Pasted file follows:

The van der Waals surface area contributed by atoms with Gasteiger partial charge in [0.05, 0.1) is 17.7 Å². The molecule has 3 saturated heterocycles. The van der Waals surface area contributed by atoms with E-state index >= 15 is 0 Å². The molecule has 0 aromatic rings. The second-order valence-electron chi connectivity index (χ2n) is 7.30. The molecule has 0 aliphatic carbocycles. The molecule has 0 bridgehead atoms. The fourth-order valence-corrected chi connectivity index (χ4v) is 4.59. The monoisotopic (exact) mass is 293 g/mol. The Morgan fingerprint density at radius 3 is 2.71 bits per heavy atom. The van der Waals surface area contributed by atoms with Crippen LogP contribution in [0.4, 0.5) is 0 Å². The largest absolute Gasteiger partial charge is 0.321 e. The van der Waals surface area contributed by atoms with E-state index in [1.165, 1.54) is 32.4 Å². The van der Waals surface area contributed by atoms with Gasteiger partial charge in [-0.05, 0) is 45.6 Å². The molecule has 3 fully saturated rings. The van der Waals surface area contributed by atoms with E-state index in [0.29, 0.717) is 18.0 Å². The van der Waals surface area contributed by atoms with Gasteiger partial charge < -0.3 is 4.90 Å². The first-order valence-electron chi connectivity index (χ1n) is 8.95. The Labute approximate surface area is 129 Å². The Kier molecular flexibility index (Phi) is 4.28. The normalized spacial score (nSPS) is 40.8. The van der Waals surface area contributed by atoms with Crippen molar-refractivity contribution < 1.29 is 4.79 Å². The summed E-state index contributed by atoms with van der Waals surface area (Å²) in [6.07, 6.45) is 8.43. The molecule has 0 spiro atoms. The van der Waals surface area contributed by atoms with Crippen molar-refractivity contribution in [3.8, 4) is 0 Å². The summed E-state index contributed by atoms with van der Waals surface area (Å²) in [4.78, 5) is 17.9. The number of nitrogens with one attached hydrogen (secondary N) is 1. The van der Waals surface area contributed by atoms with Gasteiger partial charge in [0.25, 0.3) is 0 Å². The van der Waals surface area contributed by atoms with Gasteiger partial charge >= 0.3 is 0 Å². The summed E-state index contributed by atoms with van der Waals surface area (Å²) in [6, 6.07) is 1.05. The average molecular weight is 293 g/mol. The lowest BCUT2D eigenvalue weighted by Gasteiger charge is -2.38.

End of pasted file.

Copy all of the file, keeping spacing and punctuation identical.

The van der Waals surface area contributed by atoms with Gasteiger partial charge in [0.05, 0.1) is 17.7 Å². The molecule has 3 saturated heterocycles. The van der Waals surface area contributed by atoms with E-state index >= 15 is 0 Å². The molecule has 0 aromatic rings. The second-order valence-electron chi connectivity index (χ2n) is 7.30. The molecule has 0 aliphatic carbocycles. The molecule has 0 bridgehead atoms. The fourth-order valence-corrected chi connectivity index (χ4v) is 4.59. The monoisotopic (exact) mass is 293 g/mol. The Morgan fingerprint density at radius 3 is 2.71 bits per heavy atom. The van der Waals surface area contributed by atoms with Crippen LogP contribution in [0.4, 0.5) is 0 Å². The largest absolute Gasteiger partial charge is 0.321 e. The van der Waals surface area contributed by atoms with E-state index in [1.165, 1.54) is 32.4 Å². The van der Waals surface area contributed by atoms with Gasteiger partial charge in [-0.05, 0) is 45.6 Å². The molecule has 3 fully saturated rings. The van der Waals surface area contributed by atoms with E-state index in [0.29, 0.717) is 18.0 Å². The van der Waals surface area contributed by atoms with Gasteiger partial charge < -0.3 is 4.90 Å². The first-order valence-electron chi connectivity index (χ1n) is 8.95. The Labute approximate surface area is 129 Å². The Kier molecular flexibility index (Phi) is 4.28. The normalized spacial score (nSPS) is 40.8. The van der Waals surface area contributed by atoms with Crippen molar-refractivity contribution < 1.29 is 4.79 Å². The summed E-state index contributed by atoms with van der Waals surface area (Å²) in [6.07, 6.45) is 8.43. The molecule has 0 spiro atoms. The van der Waals surface area contributed by atoms with Crippen molar-refractivity contribution in [3.8, 4) is 0 Å². The summed E-state index contributed by atoms with van der Waals surface area (Å²) in [4.78, 5) is 17.9. The number of nitrogens with one attached hydrogen (secondary N) is 1. The van der Waals surface area contributed by atoms with Gasteiger partial charge in [0.25, 0.3) is 0 Å². The van der Waals surface area contributed by atoms with Gasteiger partial charge >= 0.3 is 0 Å². The summed E-state index contributed by atoms with van der Waals surface area (Å²) in [6, 6.07) is 1.05. The average molecular weight is 293 g/mol. The lowest BCUT2D eigenvalue weighted by Gasteiger charge is -2.38.